Samsung-tests-four-day-work-week-amid-virus-threat
Samsung Electronics temporarily allows its workforce to work four days a week. It remains to be seen whether the measure is a prelude to the tech giant’s full-fledged introduction of a four-day work week system. Photo by Moon Jae-won/UPI News Korea

Samsung Electronics, the world’s largest maker of memory chips and smartphones, will temporarily allow its employees to work four days a week due to the outbreak of the novel COVID-19 coronavirus.

The Seoul-based company said Friday that its staffers at consumer electronics and IT & mobile communications divisions can work four days per week through May.

The temporary measure is not a complete four-day work week because employees should work overtime during the four days to meet statutory work hours.

Beginning in early 2019, South Korea enforced a 52-hour workweek, which is composed of 40 hours of regular work and 12 hours of overtime.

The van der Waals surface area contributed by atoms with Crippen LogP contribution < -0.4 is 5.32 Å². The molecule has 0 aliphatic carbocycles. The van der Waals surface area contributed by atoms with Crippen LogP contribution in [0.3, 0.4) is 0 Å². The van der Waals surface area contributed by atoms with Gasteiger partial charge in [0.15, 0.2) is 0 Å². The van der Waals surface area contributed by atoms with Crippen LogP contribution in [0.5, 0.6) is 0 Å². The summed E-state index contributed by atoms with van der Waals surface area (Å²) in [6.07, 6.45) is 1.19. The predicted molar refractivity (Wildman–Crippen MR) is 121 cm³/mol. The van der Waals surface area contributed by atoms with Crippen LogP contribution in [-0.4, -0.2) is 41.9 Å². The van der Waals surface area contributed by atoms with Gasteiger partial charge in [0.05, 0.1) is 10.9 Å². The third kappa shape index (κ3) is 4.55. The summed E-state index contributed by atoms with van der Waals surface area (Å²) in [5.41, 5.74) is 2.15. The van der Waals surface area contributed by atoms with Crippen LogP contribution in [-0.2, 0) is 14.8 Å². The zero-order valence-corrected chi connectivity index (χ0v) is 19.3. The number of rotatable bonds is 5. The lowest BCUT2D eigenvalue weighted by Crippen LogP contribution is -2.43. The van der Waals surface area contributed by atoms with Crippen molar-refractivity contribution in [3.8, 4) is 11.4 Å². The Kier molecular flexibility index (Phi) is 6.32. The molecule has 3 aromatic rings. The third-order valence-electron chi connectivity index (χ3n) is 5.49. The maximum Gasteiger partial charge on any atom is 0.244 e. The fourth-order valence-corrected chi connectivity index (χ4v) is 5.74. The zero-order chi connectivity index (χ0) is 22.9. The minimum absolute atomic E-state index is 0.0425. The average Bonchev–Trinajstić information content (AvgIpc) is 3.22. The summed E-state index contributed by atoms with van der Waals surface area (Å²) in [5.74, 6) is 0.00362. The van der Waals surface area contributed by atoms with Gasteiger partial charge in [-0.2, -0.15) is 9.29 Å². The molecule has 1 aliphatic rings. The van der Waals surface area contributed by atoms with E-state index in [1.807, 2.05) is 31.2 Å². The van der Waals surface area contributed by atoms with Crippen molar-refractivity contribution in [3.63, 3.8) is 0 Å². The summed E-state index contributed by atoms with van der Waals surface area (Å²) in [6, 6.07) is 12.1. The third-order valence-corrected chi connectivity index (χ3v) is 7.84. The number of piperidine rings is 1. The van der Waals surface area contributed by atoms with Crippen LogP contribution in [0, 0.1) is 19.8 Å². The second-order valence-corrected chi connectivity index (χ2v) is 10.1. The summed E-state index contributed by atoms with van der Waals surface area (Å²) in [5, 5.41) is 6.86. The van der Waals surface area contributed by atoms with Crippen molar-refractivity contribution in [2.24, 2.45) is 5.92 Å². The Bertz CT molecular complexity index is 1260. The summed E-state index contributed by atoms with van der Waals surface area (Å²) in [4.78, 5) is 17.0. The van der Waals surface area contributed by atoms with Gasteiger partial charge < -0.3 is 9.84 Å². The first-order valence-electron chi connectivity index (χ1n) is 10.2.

It remains to be seen whether Samsung Electronics would continue the four-day work week system beyond this June or reduce the mandatory work hour to introduce a genuine four-day work week system.

Although South Korea is notorious as a workaholic country, a few companies have tried to reduce the weekly working hour.

For example, Biometric technology company Supreme let its employees work four and a half days per week beginning in 2017. The high-tech company opens at 10 am and closes at 2:30 pm every Friday.

Eduwill, an education company, introduced a four-day work week last year to improve efficiency.

We can take a day off every week in line with a monthly schedule, which we have to submit in advance,” an Eduwill official told UPI News Korea.

He said that the shortened weeks led to more efficient meetings and higher productivity.

 

This article is provided by UPI News Korea. _ ED.